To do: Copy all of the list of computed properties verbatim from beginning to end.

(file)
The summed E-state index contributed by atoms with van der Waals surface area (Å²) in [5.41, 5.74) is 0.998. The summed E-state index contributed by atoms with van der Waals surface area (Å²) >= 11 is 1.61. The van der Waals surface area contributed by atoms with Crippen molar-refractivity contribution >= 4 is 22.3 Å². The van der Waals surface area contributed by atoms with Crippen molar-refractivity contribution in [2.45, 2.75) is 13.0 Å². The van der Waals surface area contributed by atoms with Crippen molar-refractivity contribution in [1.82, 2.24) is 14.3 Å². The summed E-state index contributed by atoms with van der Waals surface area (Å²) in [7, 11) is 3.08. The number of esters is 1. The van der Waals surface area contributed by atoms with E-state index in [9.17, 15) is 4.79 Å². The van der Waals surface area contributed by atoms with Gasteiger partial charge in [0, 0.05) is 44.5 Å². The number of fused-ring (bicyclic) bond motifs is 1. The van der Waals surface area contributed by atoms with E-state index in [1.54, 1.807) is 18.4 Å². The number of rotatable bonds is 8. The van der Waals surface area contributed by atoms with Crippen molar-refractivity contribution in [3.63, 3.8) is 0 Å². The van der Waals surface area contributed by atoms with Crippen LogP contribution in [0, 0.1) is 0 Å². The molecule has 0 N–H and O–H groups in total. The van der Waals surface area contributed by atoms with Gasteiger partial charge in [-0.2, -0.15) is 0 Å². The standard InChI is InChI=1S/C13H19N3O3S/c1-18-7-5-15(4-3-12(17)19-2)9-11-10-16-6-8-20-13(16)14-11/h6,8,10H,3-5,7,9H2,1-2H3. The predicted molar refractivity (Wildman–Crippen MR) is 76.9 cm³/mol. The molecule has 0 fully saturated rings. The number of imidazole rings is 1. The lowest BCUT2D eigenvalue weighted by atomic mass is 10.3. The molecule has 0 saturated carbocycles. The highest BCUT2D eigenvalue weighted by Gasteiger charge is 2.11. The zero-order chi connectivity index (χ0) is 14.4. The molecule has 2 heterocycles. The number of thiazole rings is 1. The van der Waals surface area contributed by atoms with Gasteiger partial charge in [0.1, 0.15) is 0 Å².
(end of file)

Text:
The summed E-state index contributed by atoms with van der Waals surface area (Å²) in [5.41, 5.74) is 0.998. The summed E-state index contributed by atoms with van der Waals surface area (Å²) >= 11 is 1.61. The van der Waals surface area contributed by atoms with Crippen molar-refractivity contribution >= 4 is 22.3 Å². The van der Waals surface area contributed by atoms with Crippen molar-refractivity contribution in [2.45, 2.75) is 13.0 Å². The van der Waals surface area contributed by atoms with Crippen molar-refractivity contribution in [1.82, 2.24) is 14.3 Å². The summed E-state index contributed by atoms with van der Waals surface area (Å²) in [7, 11) is 3.08. The number of esters is 1. The van der Waals surface area contributed by atoms with E-state index in [9.17, 15) is 4.79 Å². The van der Waals surface area contributed by atoms with Gasteiger partial charge in [0, 0.05) is 44.5 Å². The number of fused-ring (bicyclic) bond motifs is 1. The van der Waals surface area contributed by atoms with E-state index in [1.54, 1.807) is 18.4 Å². The number of rotatable bonds is 8. The van der Waals surface area contributed by atoms with Crippen molar-refractivity contribution in [3.63, 3.8) is 0 Å². The van der Waals surface area contributed by atoms with Crippen LogP contribution in [0, 0.1) is 0 Å². The molecule has 0 N–H and O–H groups in total. The van der Waals surface area contributed by atoms with Gasteiger partial charge in [-0.2, -0.15) is 0 Å². The standard InChI is InChI=1S/C13H19N3O3S/c1-18-7-5-15(4-3-12(17)19-2)9-11-10-16-6-8-20-13(16)14-11/h6,8,10H,3-5,7,9H2,1-2H3. The predicted molar refractivity (Wildman–Crippen MR) is 76.9 cm³/mol. The molecule has 0 fully saturated rings. The number of imidazole rings is 1. The lowest BCUT2D eigenvalue weighted by atomic mass is 10.3. The molecule has 0 saturated carbocycles. The highest BCUT2D eigenvalue weighted by Gasteiger charge is 2.11. The zero-order chi connectivity index (χ0) is 14.4. The molecule has 2 heterocycles. The number of thiazole rings is 1. The van der Waals surface area contributed by atoms with Gasteiger partial charge in [0.1, 0.15) is 0 Å².